Scorched Wheat May Provide Answers on the Destruction of Canaanite Tel Hazor

Bible and archaeology news

**In the July/August 2013 issue of BAR, Hazor excavation director Amnon Ben-Tor describes the destruction of Hazor at the hands of the Israelites. Read more in Bible History Daily.**

The palace entryway appears in this reconstruction drawing, which shows Canaanites walking from the courtyard in the foreground, across a raised porch, toward the throne room entrance. Maria Teresa Rubiato

The recent discovery of massive jars of scorched wheat at Canaanite Tel Hazor may shed new light on the destruction of one of Israel’s most prominent sites. The discovery of the 3,400 year-old wheat in a Late Bronze Age palace structure give a more complete image of the area’s agriculture before the destruction, and can help date the fire through carbon-14 analysis.

Joshua 11:10-13 describes the Israelite destruction of Hazor:

(10) And Joshua turned back at that time, and took Hazor, and smote its king with the sword; for Hazor formerly was the head of all those kingdoms.

(11) And they put to the sword all who were in it, utterly destroying them; there was none left that breathed, and he burned Hazor with fire.

An excavator sits amidst the ashes and broken storage jars of the destruction layer. The oil stored in these jars brought the fire that destroyed the palace to a scorching 2350° F. Studio Sztulman-Kessel, Jerusalem

(12) And all the cities of those kings, and all their kings, Joshua took, and smote them with the edge of the sword, utterly destroying them, as Moses the servant of the LORD had commanded.

(13) But none of the cities that stood on mounds did Israel burn, except Hazor only; that Joshua burned.

This destruction is a highly debated subject in Biblical archaeology. The Book of Joshua suggests that after the conquest of Hazor, Joshua quickly took all of the land between the Dead Sea and the Sea of Galilee. The Book of Judges (4:1-2, 4:23-4) presents a different picture, in which the settlement of Canaan is a slow, generally peaceful infiltration of scattered tribes gradually coexisting with the Canaanites.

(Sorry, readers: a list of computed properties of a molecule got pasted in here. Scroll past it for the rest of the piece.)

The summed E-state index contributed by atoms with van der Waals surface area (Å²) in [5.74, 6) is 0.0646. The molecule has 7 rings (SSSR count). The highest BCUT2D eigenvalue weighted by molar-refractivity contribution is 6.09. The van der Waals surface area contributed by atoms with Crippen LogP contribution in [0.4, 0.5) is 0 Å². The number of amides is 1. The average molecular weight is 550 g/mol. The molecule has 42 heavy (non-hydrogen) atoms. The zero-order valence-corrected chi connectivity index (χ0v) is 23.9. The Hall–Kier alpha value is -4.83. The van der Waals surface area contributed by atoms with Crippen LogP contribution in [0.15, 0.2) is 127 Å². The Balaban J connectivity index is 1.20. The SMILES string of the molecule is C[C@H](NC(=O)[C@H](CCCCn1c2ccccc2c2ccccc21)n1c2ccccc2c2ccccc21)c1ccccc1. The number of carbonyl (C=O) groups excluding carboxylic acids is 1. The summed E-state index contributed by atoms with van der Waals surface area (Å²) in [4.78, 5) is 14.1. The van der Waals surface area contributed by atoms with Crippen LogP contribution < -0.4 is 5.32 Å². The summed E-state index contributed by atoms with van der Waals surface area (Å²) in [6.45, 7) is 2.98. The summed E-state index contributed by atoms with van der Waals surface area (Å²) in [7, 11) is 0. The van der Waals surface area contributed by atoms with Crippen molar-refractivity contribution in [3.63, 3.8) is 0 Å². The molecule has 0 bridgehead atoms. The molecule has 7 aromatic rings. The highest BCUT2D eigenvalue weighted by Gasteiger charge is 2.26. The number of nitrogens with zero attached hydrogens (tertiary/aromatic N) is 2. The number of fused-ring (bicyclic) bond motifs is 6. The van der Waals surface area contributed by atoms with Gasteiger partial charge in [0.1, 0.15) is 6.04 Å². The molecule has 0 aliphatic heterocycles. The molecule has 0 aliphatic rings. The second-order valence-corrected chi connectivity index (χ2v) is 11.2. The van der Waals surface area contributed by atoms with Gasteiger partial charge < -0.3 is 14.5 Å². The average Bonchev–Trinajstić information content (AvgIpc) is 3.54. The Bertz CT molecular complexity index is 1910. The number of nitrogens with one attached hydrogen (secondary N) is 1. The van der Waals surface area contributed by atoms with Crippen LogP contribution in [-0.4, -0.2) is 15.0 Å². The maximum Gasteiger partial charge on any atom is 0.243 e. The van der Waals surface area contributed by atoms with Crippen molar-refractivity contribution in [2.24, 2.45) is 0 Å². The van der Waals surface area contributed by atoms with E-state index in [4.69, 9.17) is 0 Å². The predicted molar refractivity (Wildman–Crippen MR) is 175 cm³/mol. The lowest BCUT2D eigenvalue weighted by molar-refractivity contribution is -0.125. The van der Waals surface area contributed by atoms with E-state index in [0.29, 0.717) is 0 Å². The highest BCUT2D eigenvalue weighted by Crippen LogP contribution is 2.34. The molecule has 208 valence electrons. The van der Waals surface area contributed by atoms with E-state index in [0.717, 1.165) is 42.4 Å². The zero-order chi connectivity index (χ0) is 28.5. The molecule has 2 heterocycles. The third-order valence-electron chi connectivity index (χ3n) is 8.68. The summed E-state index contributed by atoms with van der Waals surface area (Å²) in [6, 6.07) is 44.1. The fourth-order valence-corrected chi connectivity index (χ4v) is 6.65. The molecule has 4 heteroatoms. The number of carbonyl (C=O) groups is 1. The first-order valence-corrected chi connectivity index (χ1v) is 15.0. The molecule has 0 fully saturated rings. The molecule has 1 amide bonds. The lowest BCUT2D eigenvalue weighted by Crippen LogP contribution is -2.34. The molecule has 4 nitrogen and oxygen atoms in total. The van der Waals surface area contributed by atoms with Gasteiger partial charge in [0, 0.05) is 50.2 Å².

Whatever the case, the destruction is well attested. The jugs of wheat are far from the only evidence of a large fire in the palace: excavations have produced burnt cedar beams, a collapsed ceiling, bricks cemented from heat exposure, and soot on the walls. The palatial building containing the massive wheat jugs is attached to another palace. The two structures would have served differing purposes; one administrative, the other ceremonial.

Excavation directors Amnon Ben-Tor and Sharon Zuckerman have different takes on the destruction. In the article “Excavating Hazor, Part Two: Did the Israelites Destroy the Canaanite City?” Amnon Ben-Tor and Maria Theresa Rubiato write that “the ‘Israel’ of the Merneptah Stele seems to be the most likely candidate for the violent destruction of Canaanite Hazor.”

As the point where three of the world’s major religions converge, Israel’s history is one of the richest and most complex in the world. Sift through the archaeology and history of this ancient land in the free eBook Israel: An Archaeological Journey, and get a view of these significant Biblical sites through an archaeologist’s lens.


The destroyers of Hazor deliberately beheaded this 15-inch tall Canaanite statue of a seated man. In this photo of the statue in situ, the head lies behind the figure’s high-backed chair. Yigael Yadin Expedition